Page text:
Excited to introduce everyone to our daughter, Charli, AKA The Piglet!
For most parents, "Look Mom, I'm in North Korea!" is probably not a dream email to receive.
However, I obviously inherited a love of questionable activities in foreign countries from my parents, The GypsyNesters.
So when they received my weekly travel newsletter detailing my trip to the Demilitarized Zone (DMZ), not only were they excited (and a bit jealous), but they asked if I could share my experience with you, their readers.
And so here it is new friends, my first guest post for The GypsyNesters!
Despite the name, the DMZ on the border of North and South Korea is the most heavily militarized border in the world.
Going there is a surreal experience.
They wisely don't let you just roll up in your RV and head on up to the border-- you have to book a tour to go. My boyfriend and I took the USO tour.
You start out by visiting a lookout tower on the edge of the DMZ that allows you to view one of North Korea's three largest cities, the Kaesong Industrial Region, and a variety of North Korean watchtowers which photograph your every move.
1) Kaesong Industrial Region. Just a few miles over the border into North Korea, more than 100 South Korean businesses have set up factories all together. They can pay North Korean workers five to six times less than workers in South Korea, and are able to get special clearance for a few South Korean managers to go there every day.
However, North Korea watches them like a hawk--they can't bring phones, newspapers, anything from the other side, and people have been removed and banned for talking about politically sensitive issues with the North Korean workers.
I have mixed feelings about this. On the one hand, I'm sure these workers can use the money, it's not like there are tons of opportunities there, and I supposed any collaboration between the two sides is a good thing. On the other, it smacks of exploitation a bit as well.
2) Ridiculously Large Flagpole War. In the 1980s, South Korea put up a huge 100m flagpole near the border to fly the South Korean flag.
So naturally, North Korea immediately built on their side what was at the time the largest flagpole in the world --160m-- to fly a 600lb North Korean flag. Super mature stuff.
And until 2004, said flagpole also blasted anti-Western music and propaganda speeches telling South Koreans to defect to the fabulous North. This went on up to 20 hours a day.
They stopped only because it -- shockingly -- wasn't making South Koreans come.
3) Propaganda Village. There's a "town" close to the border set up to be a shining example of Northern life-- modern buildings painted nicely and with electricity (which most North Koreans don't actually have).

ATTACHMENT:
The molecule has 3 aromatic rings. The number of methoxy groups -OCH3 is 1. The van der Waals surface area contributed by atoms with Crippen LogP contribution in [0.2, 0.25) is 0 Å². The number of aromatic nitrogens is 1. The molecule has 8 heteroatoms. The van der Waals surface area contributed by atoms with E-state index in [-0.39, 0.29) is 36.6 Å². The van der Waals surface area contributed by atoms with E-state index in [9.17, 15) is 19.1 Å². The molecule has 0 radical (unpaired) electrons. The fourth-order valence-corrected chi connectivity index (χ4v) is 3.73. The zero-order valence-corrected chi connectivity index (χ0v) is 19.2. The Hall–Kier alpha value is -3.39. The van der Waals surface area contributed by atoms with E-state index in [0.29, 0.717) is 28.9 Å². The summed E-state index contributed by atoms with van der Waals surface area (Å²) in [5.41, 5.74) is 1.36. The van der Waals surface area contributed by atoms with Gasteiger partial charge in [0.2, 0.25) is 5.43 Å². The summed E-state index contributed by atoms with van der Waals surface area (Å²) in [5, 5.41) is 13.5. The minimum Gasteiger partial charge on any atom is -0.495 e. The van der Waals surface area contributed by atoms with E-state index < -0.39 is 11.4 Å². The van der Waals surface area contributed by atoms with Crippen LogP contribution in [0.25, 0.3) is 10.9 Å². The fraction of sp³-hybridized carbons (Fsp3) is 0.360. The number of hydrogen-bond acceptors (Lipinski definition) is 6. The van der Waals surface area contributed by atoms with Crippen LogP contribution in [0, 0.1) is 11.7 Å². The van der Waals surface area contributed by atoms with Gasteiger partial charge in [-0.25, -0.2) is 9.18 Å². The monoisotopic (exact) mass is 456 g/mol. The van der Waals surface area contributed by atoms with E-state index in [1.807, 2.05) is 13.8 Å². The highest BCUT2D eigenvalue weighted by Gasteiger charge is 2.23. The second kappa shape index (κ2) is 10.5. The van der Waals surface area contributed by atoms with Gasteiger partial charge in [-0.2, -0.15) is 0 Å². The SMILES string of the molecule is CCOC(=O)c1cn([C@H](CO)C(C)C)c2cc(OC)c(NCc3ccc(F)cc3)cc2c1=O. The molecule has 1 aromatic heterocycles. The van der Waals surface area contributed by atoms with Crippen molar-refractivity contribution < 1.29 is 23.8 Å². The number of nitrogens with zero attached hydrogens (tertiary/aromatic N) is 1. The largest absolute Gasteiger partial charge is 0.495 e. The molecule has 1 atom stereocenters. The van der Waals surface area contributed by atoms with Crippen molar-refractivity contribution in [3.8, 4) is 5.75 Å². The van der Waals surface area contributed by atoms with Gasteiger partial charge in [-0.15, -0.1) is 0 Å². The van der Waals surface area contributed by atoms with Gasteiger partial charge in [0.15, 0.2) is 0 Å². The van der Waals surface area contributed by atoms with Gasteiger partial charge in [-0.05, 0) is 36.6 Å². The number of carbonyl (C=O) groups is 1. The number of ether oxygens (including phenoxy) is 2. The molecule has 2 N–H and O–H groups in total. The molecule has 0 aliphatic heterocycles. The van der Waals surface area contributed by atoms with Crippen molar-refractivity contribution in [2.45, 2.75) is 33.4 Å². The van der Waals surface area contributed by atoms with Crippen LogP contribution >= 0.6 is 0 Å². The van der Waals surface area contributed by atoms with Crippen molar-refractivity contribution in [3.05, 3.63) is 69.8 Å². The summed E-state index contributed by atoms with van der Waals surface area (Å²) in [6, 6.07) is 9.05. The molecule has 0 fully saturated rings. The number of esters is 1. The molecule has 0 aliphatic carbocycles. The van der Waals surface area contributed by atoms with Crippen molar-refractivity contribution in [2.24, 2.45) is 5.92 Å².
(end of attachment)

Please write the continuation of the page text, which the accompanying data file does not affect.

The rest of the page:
Problem is, it's fake. The buildings are hollow, no rooms, no glass in the windows, and no actual residents. The lights turn on and off on a timer. They do continue to have people come sweep the streets periodically though, as if they are fooling anyone.
4) Defector Phones. Throughout the DMZ on the South Korean side, there are phone booths set up for North Koreans to call in case they defect and make it to the other side. These were set up in 2012 after a few North Koreans made it over the border trying to defect, but couldn't figure out where to go and WENT BACK to the North.
We know this because one of the guys was able to get over the border again (the other two died trying) and told the Southern forces that the DMZ is "damn confusing." So far, no one has used the phones though--the vast majority of defections happen on the Chinese border.
The coolest part of the DMZ is the Joint Security Area (JSA).
These little blue buildings are where talks between the North and the South (along with the UN) occur-- and you can see soldiers for both sides.
<--Fun fact: the U.S. soldiers call that North Korean soldier on the left side of the doors "Bob." The actual guy changes all the time, but whichever guard stands there is always "Bob" to them."
The stance of the South Korean soldiers is a modified martial arts pose intended to intimidate the other side.
Our U.S. soldier escort told us sometimes the North Korean soldiers will make throat-slitting or monkey gestures at them. Again, super mature.
<-- OMG. Look Mom! He's in North Korea and I'm in the South!
Inside one of the meeting rooms, you can also step over the border into North Korea.
This is why they make you sign a paper before you go saying you
1) aren't drunk,
2) aren't going to defect,
3) understand you could get shot,
4) understand you're on your own if you run across the border.
You visit a variety of other sites-- including inside one of the tunnels the North Koreans blasted under the DMZ in attempts to sneak attack.
They covered the walls in coal in case they got caught so they could pretend it was a coal mine. Even though there's no coal in that area.
So clever these North Koreans.
Weirdly, there are a number of North Korean tours that go through the DMZ too (on the other side).
Our soldier escort said it's mostly Chinese and Westerners though. This is partly because it's very expensive to go on the North Korean tour, which is mostly propaganda. Interestingly, when tours go through, the North Korean soldiers actually turn to face the visitors so if any citizens on the tour do try to defect, they can stop them easier.Final point-- I asked our soldier escort why either side would allow civilian visitors to come here? It's not safe; the North Koreans photograph everyone-- so why risk it? He said it's rare to be able to see democracy and communism face-to-face this way-- and if people want to take the risk, and if it could educate people, they should be able to come and see it for themselves.
Solid answer I thought.
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